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Army engineers run airdrop tests of upgraded Airfield Damage Repair kit

Building and repairing airfields, especially in remote areas that fuel distant operations, is key for keeping troops and gear flowing to the fight.

With that in mind, soldiers with the 27th Engineer Battalion’s 161st Engineering Support Company at Fort Bragg, North Carolina, recently air dropped a new rapidly deployable Airfield Damage Repair Kit.

The Airfield Damage Repair Kit will be used for repairing damaged airfields to prevent ingestion of foreign objects and debris into jet engines of aircraft, mitigating risk to both aircraft and personnel, according to a release from Fort Hood, Texas.

Soldiers with the 27th Engineer Battalion recently air drop tested the Army's new Airfield Damage Repair kit. (Barry Fischer/ U.S. Army Operational Test Command)
Soldiers with the 27th Engineer Battalion recently air drop tested the Army's new Airfield Damage Repair kit. (Barry Fischer/ U.S. Army Operational Test Command)


The Army, Air Force and Marine Corps all use a version of the ADR kit, which gives them the capability to repair airfields in austere environments, everything from rapid repair of small craters to fixing spalls, which are cracks and flakes in the airfield surface.

Soldiers with the 27th Engineer Battalion recently air drop tested the Army's new Airfield Damage Repair kit. (Barry Fischer/ U.S. Army Operational Test Command)
Soldiers with the 27th Engineer Battalion recently air drop tested the Army's new Airfield Damage Repair kit. (Barry Fischer/ U.S. Army Operational Test Command)

During testing, soldiers participate in rigging of the ADR Kit for airdrop and recovery to ensure the system is fully operational after each of the three required airdrops, according to the release.

Soldiers with the 27th Engineer Battalion recently air drop tested the Army's new Airfield Damage Repair kit. (Barry Fischer/ U.S. Army Operational Test Command)
Soldiers with the 27th Engineer Battalion recently air drop tested the Army's new Airfield Damage Repair kit. (Barry Fischer/ U.S. Army Operational Test Command)

Older kits were commonly stowed on the C-130 aircraft, but a shift in the use of newer C-17 Globemaster III aircraft required updating the legacy ADR systems, according to Army officials.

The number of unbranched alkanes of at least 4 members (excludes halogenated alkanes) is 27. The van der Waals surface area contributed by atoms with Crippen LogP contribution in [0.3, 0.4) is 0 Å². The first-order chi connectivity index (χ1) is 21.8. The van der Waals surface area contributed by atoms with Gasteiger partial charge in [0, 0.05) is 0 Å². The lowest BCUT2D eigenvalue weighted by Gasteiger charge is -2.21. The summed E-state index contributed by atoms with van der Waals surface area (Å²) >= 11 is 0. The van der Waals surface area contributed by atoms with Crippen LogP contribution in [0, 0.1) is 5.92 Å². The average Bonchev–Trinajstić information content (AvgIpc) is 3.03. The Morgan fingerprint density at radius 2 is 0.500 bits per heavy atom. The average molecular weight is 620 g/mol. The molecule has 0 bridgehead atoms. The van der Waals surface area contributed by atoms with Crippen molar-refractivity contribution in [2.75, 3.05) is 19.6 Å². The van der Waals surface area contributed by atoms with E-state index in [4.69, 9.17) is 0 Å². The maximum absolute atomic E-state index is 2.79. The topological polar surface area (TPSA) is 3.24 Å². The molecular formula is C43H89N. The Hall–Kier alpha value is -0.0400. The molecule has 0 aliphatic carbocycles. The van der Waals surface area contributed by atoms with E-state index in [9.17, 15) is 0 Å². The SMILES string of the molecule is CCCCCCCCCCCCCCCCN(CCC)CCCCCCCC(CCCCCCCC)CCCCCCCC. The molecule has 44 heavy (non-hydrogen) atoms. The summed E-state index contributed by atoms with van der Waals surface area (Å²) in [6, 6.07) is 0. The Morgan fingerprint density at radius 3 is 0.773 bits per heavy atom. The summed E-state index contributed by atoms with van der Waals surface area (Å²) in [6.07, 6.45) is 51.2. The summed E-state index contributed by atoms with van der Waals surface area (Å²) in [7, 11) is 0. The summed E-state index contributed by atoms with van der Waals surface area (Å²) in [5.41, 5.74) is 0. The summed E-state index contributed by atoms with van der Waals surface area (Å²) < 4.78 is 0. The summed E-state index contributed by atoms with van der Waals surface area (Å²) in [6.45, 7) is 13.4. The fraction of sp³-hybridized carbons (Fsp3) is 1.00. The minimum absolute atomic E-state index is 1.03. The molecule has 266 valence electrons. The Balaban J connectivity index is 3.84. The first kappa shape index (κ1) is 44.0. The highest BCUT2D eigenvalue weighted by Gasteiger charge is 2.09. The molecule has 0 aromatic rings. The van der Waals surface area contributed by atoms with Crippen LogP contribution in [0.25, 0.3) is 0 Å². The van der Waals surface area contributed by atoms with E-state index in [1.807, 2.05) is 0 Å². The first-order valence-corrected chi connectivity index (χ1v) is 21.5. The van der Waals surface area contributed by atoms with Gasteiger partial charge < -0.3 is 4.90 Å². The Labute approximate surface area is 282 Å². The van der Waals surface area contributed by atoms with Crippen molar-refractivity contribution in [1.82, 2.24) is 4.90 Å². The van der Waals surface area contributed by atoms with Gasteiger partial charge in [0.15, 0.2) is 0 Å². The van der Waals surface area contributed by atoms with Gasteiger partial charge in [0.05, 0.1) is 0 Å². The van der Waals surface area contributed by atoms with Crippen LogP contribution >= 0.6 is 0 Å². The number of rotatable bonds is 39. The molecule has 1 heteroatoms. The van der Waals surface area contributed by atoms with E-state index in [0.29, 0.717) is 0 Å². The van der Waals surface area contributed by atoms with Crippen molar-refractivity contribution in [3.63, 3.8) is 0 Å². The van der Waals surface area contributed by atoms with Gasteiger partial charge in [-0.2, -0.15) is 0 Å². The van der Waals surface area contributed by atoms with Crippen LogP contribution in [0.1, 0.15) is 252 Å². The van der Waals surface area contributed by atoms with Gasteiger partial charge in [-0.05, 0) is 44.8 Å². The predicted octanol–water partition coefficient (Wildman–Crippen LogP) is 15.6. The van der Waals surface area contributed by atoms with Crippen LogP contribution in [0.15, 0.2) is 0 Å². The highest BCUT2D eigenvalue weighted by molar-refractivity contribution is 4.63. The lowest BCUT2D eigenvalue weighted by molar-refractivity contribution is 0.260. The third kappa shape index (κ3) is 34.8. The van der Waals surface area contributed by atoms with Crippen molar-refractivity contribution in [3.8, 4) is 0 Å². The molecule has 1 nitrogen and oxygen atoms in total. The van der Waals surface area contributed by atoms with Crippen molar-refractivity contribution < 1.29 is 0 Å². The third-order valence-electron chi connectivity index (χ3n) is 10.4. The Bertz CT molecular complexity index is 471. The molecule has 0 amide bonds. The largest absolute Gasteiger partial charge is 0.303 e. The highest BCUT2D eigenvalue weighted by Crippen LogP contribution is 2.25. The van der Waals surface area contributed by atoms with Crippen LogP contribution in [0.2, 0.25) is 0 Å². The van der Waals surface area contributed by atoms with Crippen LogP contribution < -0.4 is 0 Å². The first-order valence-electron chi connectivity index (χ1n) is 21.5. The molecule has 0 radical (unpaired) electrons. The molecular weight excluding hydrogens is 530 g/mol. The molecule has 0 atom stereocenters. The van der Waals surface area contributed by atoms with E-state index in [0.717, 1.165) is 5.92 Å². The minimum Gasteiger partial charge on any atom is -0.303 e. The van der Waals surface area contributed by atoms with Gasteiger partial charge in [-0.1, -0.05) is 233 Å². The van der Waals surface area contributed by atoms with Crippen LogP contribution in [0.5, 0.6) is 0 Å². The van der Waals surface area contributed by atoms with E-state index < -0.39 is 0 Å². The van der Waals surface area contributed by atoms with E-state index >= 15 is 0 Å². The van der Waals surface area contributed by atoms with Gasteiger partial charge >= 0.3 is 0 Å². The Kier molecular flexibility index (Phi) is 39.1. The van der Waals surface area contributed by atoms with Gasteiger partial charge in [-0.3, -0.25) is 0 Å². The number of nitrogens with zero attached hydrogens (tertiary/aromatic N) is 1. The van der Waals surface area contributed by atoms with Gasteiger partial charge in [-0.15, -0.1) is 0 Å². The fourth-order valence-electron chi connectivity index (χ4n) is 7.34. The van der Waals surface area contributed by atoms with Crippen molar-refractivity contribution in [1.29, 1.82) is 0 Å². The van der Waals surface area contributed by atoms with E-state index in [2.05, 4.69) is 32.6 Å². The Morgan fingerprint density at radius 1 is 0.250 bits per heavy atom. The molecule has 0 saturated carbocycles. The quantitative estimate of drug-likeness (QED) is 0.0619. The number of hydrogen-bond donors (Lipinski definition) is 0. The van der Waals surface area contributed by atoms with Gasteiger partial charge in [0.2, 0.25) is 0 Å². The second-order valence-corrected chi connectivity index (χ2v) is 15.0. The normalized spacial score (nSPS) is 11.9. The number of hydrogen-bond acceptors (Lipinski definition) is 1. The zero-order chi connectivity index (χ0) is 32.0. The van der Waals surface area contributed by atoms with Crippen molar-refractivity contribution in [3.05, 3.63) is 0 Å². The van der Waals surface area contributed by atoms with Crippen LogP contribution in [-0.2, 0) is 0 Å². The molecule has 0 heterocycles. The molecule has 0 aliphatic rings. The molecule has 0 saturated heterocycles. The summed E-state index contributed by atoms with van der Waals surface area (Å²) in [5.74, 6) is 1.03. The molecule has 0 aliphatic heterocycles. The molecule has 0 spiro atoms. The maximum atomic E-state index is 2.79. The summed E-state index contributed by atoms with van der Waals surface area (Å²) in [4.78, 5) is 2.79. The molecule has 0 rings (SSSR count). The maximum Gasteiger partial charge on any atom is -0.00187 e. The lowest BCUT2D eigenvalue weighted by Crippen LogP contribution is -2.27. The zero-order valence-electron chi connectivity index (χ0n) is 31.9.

The damage repair kits are of considerable importance to the 82nd Airborne Division’s Global Response Force mission, according to the release.

Soldiers with the 27th Engineer Battalion recently air drop tested the Army's new Airfield Damage Repair kit. (Barry Fischer/ U.S. Army Operational Test Command)
Soldiers with the 27th Engineer Battalion recently air drop tested the Army's new Airfield Damage Repair kit. (Barry Fischer/ U.S. Army Operational Test Command)

But load outs of repair items for soldiers to fixed damaged runways isn’t the only option in the works.

At an April National Defense Industry Association Ground Robotics Capabilities Conference, Bobby Diltz, with Air Force Civil Engineer Command, discussed advancements in using robots to do some of that work.

When a runway is hit by enemy ordnance, airmen must do a damage assessment to check for unexploded items. That work can take hours — which means hours that aircraft are not taking off or landing.

Soldiers with the 27th Engineer Battalion recently air drop tested the Army's new Airfield Damage Repair kit. (Barry Fischer/ U.S. Army Operational Test Command)
Soldiers with the 27th Engineer Battalion recently air drop tested the Army's new Airfield Damage Repair kit. (Barry Fischer/ U.S. Army Operational Test Command)


Projects that pair robots and algorithms endeavor to cut down both the time and danger to troops for that part of the task, Diltz said at the conference.

Soldiers with the 27th Engineer Battalion recently air drop tested the Army's new Airfield Damage Repair kit. (Barry Fischer/ U.S. Army Operational Test Command)
Soldiers with the 27th Engineer Battalion recently air drop tested the Army's new Airfield Damage Repair kit. (Barry Fischer/ U.S. Army Operational Test Command)
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